The Driving Forces Of China’s Rapid Urbanization From 1949 To 2015

The urbanization of China as seen in Shanghai (credit: Wikipedia)

Since the foundation of People’s Republic of China in 1949, Chinese cities have experienced rapid development. Various policies and socioeconomic forces drove the development in the 70 years.

Researchers from China, U.S., and U.K. reviewed historical documents and public data. They identified four distinct urbanization stages as well as the driving forces in the four stages.

Figure 1: The four stages of Urbanisation Level in China (1949-2017)

During its first 30 years’ governance (1949-1977), the central government aimed to recover the national economy after over a hundred years’ turbulence and disruption. Transitioning from a semi-colonized and semi-feudal society, the new socialist county transferred the ownership of rural lands to collectives and encouraged large-scale capital-intensive industries in cities. The urbanization process initially sped up but then experienced significant setbacks. The Great Leap Forward’ movements in the late 1950s disrupted the rural economy, the introduction of the household registration system (hukou) in 1958 obstructed the flow of rural labors into cities, and the Culture Revolution started in 1966 stalled the development for 10 years. By the end of the first stage, the urbanization level % in China was only 17.9.

The second stage (1978-1995) of urbanization featured economic reform and market-led urbanization. Specific policies included de-collectivization of the rural economy, opening up to foreign investment, and permitting private enterprises. The rural economic reform freed up the rural labor force and encouraged the development of Towns and Village Enterprises (TVEs). The urban areas welcomed diverse forms of enterprise ownership, although public ownership still dominated the economy. Particularly, foreign direct investment (FDI) flew into coastal cities and established a strong manufacturing economy. By 1993, the urbanization level was 28.14%.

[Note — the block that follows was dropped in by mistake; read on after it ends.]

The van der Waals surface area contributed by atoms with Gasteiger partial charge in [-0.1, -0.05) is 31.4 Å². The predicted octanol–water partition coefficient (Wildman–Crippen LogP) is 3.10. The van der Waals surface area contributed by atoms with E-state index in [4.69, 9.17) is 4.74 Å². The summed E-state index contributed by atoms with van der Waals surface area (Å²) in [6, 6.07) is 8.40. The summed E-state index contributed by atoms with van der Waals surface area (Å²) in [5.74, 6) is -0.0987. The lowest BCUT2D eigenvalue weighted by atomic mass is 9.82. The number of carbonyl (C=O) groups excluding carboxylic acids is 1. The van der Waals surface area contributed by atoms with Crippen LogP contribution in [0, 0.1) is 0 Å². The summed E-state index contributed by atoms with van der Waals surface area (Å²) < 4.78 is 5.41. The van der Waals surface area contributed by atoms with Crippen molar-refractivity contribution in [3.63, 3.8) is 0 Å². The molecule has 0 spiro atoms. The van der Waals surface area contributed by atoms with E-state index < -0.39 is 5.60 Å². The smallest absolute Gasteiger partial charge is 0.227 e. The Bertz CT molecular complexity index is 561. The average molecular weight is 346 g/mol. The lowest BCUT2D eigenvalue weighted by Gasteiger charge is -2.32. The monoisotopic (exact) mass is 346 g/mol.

The third stage (1996-2010) signaled China’ increasing role in the global economy, particularly as the world’s factory. Economic development encouraged the development of the tertiary industry, which overtook manufacturing in leading economic growth. Mega-cities and global cities have emerged. Nevertheless, the fast urbanization created fragmented urban spaces: the middle-class rapidly grew; meanwhile, migrant workers without urban hukou clustered in dilapidated urban neighborhoods without proper amenities or services. By 2010, the urbanization level reached 49.95%.

The fourth stage (2010-present) of urbanization was led by the land economy. Many Chinese cities experienced massive market-housing development and soaring housing prices during this period of time. The causes can be traced back to fast urban development and the financial system reform in the previous development stages. The development consumed much local funding, while the tax reform in 1994 reduced stable tax bases for local governments. As a result, local governments have to rely on value-added tax, particularly land leasing fees and land-related tax. The financial incentives drove local governments to acquire rural lands through new towns and new development zones. In 2015, China’s urbanization level reached 56.10%.

Figure 2: Development trend of urbanization in China (1820-2050)

The urbanization process continues in China. Future policies should underscore sustainable and equitable development. The researchers believe that the understanding of the driving forces and the lessons learned in China can offer insights for other developing counties in their urban development.

These findings are described in the article entitled China’s urbanization in 1949–2015: Processes and driving forces, recently published in the journal Chinese Geographical Science. This work was led by Chaolin Gu from Tsinghua University.

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